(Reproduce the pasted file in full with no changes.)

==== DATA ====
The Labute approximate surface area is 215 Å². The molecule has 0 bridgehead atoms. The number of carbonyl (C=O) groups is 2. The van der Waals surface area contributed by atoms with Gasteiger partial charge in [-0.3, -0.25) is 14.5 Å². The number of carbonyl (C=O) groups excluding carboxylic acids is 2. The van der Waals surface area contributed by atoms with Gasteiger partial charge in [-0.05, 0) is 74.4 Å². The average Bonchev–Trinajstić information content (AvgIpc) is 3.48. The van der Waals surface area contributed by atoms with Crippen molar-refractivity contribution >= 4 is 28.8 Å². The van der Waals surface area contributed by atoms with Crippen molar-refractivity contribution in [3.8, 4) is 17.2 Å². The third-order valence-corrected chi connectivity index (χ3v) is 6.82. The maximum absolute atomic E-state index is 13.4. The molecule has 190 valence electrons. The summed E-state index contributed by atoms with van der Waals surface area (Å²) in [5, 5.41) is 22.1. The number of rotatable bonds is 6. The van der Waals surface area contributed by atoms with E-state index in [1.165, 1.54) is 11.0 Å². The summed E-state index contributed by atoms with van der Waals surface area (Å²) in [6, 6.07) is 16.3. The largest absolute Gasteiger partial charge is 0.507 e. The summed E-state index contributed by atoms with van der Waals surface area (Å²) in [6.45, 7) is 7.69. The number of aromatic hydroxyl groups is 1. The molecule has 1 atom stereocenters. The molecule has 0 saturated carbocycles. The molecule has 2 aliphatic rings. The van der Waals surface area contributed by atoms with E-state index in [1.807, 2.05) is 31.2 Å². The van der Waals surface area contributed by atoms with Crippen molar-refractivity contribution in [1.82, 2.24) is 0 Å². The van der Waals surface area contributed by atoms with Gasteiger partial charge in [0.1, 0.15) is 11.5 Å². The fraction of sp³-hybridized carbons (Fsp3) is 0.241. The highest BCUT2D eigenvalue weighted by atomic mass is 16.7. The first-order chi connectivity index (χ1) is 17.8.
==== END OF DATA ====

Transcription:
The Labute approximate surface area is 215 Å². The molecule has 0 bridgehead atoms. The number of carbonyl (C=O) groups is 2. The van der Waals surface area contributed by atoms with Gasteiger partial charge in [-0.3, -0.25) is 14.5 Å². The number of carbonyl (C=O) groups excluding carboxylic acids is 2. The van der Waals surface area contributed by atoms with Gasteiger partial charge in [-0.05, 0) is 74.4 Å². The average Bonchev–Trinajstić information content (AvgIpc) is 3.48. The van der Waals surface area contributed by atoms with Crippen molar-refractivity contribution >= 4 is 28.8 Å². The van der Waals surface area contributed by atoms with Crippen molar-refractivity contribution in [3.8, 4) is 17.2 Å². The third-order valence-corrected chi connectivity index (χ3v) is 6.82. The maximum absolute atomic E-state index is 13.4. The molecule has 190 valence electrons. The summed E-state index contributed by atoms with van der Waals surface area (Å²) in [5, 5.41) is 22.1. The number of rotatable bonds is 6. The van der Waals surface area contributed by atoms with E-state index in [1.165, 1.54) is 11.0 Å². The summed E-state index contributed by atoms with van der Waals surface area (Å²) in [6, 6.07) is 16.3. The largest absolute Gasteiger partial charge is 0.507 e. The summed E-state index contributed by atoms with van der Waals surface area (Å²) in [6.45, 7) is 7.69. The number of aromatic hydroxyl groups is 1. The molecule has 1 atom stereocenters. The molecule has 0 saturated carbocycles. The molecule has 2 aliphatic rings. The van der Waals surface area contributed by atoms with E-state index in [1.807, 2.05) is 31.2 Å². The van der Waals surface area contributed by atoms with Crippen molar-refractivity contribution in [1.82, 2.24) is 0 Å². The van der Waals surface area contributed by atoms with Gasteiger partial charge in [0.1, 0.15) is 11.5 Å². The fraction of sp³-hybridized carbons (Fsp3) is 0.241. The highest BCUT2D eigenvalue weighted by atomic mass is 16.7. The first-order chi connectivity index (χ1) is 17.8.